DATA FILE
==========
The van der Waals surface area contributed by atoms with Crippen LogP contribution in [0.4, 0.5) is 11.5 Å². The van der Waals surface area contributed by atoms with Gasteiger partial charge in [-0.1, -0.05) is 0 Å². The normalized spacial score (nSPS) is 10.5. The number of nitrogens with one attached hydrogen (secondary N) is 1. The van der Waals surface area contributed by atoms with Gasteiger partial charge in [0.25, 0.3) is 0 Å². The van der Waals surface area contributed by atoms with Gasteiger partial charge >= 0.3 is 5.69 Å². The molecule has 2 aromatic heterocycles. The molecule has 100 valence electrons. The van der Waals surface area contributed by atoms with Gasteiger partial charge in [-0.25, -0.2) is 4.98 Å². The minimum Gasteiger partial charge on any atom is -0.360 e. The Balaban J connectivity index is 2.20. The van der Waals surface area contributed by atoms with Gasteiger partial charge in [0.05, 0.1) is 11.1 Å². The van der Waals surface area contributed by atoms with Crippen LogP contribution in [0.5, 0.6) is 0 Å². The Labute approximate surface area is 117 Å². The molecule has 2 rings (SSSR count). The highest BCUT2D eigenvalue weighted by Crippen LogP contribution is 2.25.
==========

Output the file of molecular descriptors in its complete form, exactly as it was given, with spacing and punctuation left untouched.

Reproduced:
The van der Waals surface area contributed by atoms with Crippen LogP contribution in [0.4, 0.5) is 11.5 Å². The van der Waals surface area contributed by atoms with Gasteiger partial charge in [-0.1, -0.05) is 0 Å². The normalized spacial score (nSPS) is 10.5. The number of nitrogens with one attached hydrogen (secondary N) is 1. The van der Waals surface area contributed by atoms with Gasteiger partial charge in [0.25, 0.3) is 0 Å². The van der Waals surface area contributed by atoms with Gasteiger partial charge >= 0.3 is 5.69 Å². The molecule has 2 aromatic heterocycles. The molecule has 100 valence electrons. The van der Waals surface area contributed by atoms with Gasteiger partial charge in [-0.25, -0.2) is 4.98 Å². The minimum Gasteiger partial charge on any atom is -0.360 e. The Balaban J connectivity index is 2.20. The van der Waals surface area contributed by atoms with Gasteiger partial charge in [0.05, 0.1) is 11.1 Å². The van der Waals surface area contributed by atoms with Crippen LogP contribution in [0.5, 0.6) is 0 Å². The Labute approximate surface area is 117 Å². The molecule has 2 rings (SSSR count). The highest BCUT2D eigenvalue weighted by Crippen LogP contribution is 2.25.